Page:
Embleton has been vice-president and is now president of the Canadian Friends of Finland Education Foundation. As president since 1995, she is continuing the task of finding ways to help raise the necessary $2 million for a Chair in Finnish Studies at the University of Toronto. She's the one negotiating the agreement between the University of Toronto, the foundation and the Finnish Ministry of Education. With the core Friends of Finland group, she organizes cultural events not to raise money but to promote things Finnish in this part of the world.

"My relationship with Finland will continue," she said. "I started as a student to learn Finnish words and phrases. Then I began doing research in the country, meeting the who's who of the linguistics world there, and collaborating on projects. I have links with Finland that keep on growing."

Lindström other York recipient of medal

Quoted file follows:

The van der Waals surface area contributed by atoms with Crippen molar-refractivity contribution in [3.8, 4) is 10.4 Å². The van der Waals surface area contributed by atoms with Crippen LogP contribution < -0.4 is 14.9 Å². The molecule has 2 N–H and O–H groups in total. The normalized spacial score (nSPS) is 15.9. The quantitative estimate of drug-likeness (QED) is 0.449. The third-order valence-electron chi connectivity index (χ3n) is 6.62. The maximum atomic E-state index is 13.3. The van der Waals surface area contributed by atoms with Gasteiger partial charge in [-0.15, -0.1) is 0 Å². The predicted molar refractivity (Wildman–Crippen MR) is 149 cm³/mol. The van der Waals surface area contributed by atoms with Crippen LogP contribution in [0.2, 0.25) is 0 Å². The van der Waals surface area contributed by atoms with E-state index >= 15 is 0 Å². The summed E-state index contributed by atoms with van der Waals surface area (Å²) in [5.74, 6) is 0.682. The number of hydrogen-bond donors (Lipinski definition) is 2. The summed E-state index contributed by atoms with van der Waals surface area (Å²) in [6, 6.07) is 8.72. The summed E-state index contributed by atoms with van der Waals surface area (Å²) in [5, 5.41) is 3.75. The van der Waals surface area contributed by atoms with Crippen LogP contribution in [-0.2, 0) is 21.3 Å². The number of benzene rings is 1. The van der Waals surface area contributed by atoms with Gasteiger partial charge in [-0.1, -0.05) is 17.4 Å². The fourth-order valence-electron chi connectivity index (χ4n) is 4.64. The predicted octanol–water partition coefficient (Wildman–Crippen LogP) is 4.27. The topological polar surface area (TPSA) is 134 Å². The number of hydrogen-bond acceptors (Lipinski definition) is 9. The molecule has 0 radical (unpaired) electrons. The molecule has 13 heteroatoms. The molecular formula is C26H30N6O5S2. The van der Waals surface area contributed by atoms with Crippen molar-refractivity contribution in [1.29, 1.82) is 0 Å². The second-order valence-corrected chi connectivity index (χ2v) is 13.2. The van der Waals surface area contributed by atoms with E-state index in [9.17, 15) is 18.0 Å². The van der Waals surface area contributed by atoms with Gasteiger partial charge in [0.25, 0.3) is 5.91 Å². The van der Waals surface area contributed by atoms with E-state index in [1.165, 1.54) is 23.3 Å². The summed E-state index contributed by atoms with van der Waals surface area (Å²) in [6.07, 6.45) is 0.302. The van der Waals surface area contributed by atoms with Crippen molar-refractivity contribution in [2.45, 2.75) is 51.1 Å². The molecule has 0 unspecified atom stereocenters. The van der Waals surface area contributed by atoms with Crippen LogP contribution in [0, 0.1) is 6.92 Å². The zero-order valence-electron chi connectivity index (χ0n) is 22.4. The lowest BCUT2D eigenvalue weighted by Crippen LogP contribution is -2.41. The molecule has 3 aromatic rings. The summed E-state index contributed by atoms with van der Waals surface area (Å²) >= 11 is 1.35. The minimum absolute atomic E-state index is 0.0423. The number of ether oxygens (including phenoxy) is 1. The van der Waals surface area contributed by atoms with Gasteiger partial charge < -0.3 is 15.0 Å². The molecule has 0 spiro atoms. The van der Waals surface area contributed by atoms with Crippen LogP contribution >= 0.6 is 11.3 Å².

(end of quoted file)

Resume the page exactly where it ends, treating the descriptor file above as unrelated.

Varpu Lindström, professor of history at Atkinson College and Chair of the School of Women's Studies, received the Knight, First Class, of the Order of the White Rose of Finland award in 1992. She is the first woman in Canada to be awarded and is among a mere handful of people in this country who have ever been given the medal. Lindström said that this high-ranking award with its Knight, First Class, distinction is for mainly those in the academic and artistic fields, for outstanding service to Finland or Finnish Canadians. The basic award, without the "first class" title, is less rare. The medal was first presented in 1919, two years after Finland gained its independence from Russia.